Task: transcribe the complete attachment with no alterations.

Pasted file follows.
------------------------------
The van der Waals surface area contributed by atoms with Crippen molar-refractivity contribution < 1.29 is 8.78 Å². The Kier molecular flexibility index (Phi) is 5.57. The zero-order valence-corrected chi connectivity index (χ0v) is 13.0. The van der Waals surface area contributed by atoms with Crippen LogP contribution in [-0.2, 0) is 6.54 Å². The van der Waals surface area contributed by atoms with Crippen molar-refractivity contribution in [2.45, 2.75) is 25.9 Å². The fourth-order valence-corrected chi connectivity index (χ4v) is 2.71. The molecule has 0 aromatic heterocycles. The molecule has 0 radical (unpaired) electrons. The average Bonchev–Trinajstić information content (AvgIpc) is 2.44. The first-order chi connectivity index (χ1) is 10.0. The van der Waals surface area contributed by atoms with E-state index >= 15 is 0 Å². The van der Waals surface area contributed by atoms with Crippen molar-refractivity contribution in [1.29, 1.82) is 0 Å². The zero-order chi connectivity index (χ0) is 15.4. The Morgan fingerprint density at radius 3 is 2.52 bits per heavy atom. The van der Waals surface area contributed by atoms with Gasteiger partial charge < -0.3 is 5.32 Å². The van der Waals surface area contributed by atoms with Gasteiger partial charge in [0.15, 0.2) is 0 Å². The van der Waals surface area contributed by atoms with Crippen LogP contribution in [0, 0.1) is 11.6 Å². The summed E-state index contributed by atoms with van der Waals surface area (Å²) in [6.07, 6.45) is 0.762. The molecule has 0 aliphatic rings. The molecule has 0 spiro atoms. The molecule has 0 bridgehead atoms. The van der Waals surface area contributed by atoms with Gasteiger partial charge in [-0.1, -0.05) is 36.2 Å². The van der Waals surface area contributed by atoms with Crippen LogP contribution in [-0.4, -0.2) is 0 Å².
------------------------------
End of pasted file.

The van der Waals surface area contributed by atoms with Crippen molar-refractivity contribution < 1.29 is 8.78 Å². The Kier molecular flexibility index (Phi) is 5.57. The zero-order valence-corrected chi connectivity index (χ0v) is 13.0. The van der Waals surface area contributed by atoms with Crippen LogP contribution in [-0.2, 0) is 6.54 Å². The van der Waals surface area contributed by atoms with Crippen molar-refractivity contribution in [2.45, 2.75) is 25.9 Å². The fourth-order valence-corrected chi connectivity index (χ4v) is 2.71. The molecule has 0 aromatic heterocycles. The molecule has 0 radical (unpaired) electrons. The average Bonchev–Trinajstić information content (AvgIpc) is 2.44. The first-order chi connectivity index (χ1) is 10.0. The van der Waals surface area contributed by atoms with E-state index >= 15 is 0 Å². The van der Waals surface area contributed by atoms with Crippen molar-refractivity contribution in [1.29, 1.82) is 0 Å². The zero-order chi connectivity index (χ0) is 15.4. The Morgan fingerprint density at radius 3 is 2.52 bits per heavy atom. The van der Waals surface area contributed by atoms with Gasteiger partial charge < -0.3 is 5.32 Å². The van der Waals surface area contributed by atoms with Gasteiger partial charge in [0.15, 0.2) is 0 Å². The van der Waals surface area contributed by atoms with Crippen LogP contribution in [0, 0.1) is 11.6 Å². The summed E-state index contributed by atoms with van der Waals surface area (Å²) in [6.07, 6.45) is 0.762. The molecule has 0 aliphatic rings. The molecule has 0 spiro atoms. The molecule has 0 bridgehead atoms. The van der Waals surface area contributed by atoms with Gasteiger partial charge in [-0.1, -0.05) is 36.2 Å². The van der Waals surface area contributed by atoms with Crippen LogP contribution in [-0.4, -0.2) is 0 Å².